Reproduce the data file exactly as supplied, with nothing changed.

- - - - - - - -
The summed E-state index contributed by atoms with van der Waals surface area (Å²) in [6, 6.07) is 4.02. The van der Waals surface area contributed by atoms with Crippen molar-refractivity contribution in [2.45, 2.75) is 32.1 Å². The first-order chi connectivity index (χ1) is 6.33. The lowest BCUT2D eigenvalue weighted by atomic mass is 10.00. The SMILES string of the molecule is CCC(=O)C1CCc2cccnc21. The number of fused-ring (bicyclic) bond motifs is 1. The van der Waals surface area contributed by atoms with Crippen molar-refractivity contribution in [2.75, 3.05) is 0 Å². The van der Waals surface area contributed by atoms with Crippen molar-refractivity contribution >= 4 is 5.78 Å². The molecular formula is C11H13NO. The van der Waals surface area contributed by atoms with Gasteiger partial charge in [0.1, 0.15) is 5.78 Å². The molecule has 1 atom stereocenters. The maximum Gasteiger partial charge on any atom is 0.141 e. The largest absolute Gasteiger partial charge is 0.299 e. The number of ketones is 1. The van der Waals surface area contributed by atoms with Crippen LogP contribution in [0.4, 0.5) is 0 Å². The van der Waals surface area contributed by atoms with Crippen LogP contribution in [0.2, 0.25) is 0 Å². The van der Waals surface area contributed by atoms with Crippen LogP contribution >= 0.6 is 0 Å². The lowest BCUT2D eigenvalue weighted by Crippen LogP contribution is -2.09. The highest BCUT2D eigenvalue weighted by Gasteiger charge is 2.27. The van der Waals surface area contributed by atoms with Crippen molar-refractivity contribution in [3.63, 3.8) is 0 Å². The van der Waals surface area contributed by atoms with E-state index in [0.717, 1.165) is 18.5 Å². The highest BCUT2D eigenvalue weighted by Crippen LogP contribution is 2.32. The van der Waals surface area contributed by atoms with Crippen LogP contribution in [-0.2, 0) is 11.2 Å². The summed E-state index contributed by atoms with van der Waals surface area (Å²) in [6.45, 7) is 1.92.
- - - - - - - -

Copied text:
The summed E-state index contributed by atoms with van der Waals surface area (Å²) in [6, 6.07) is 4.02. The van der Waals surface area contributed by atoms with Crippen molar-refractivity contribution in [2.45, 2.75) is 32.1 Å². The first-order chi connectivity index (χ1) is 6.33. The lowest BCUT2D eigenvalue weighted by atomic mass is 10.00. The SMILES string of the molecule is CCC(=O)C1CCc2cccnc21. The number of fused-ring (bicyclic) bond motifs is 1. The van der Waals surface area contributed by atoms with Crippen molar-refractivity contribution in [2.75, 3.05) is 0 Å². The van der Waals surface area contributed by atoms with Crippen molar-refractivity contribution >= 4 is 5.78 Å². The molecular formula is C11H13NO. The van der Waals surface area contributed by atoms with Gasteiger partial charge in [0.1, 0.15) is 5.78 Å². The molecule has 1 atom stereocenters. The maximum Gasteiger partial charge on any atom is 0.141 e. The largest absolute Gasteiger partial charge is 0.299 e. The number of ketones is 1. The van der Waals surface area contributed by atoms with Crippen LogP contribution in [0.4, 0.5) is 0 Å². The van der Waals surface area contributed by atoms with Crippen LogP contribution in [0.2, 0.25) is 0 Å². The van der Waals surface area contributed by atoms with Crippen LogP contribution >= 0.6 is 0 Å². The lowest BCUT2D eigenvalue weighted by Crippen LogP contribution is -2.09. The highest BCUT2D eigenvalue weighted by Gasteiger charge is 2.27. The van der Waals surface area contributed by atoms with Crippen molar-refractivity contribution in [3.63, 3.8) is 0 Å². The van der Waals surface area contributed by atoms with E-state index in [0.717, 1.165) is 18.5 Å². The highest BCUT2D eigenvalue weighted by Crippen LogP contribution is 2.32. The van der Waals surface area contributed by atoms with Crippen LogP contribution in [-0.2, 0) is 11.2 Å². The summed E-state index contributed by atoms with van der Waals surface area (Å²) in [6.45, 7) is 1.92.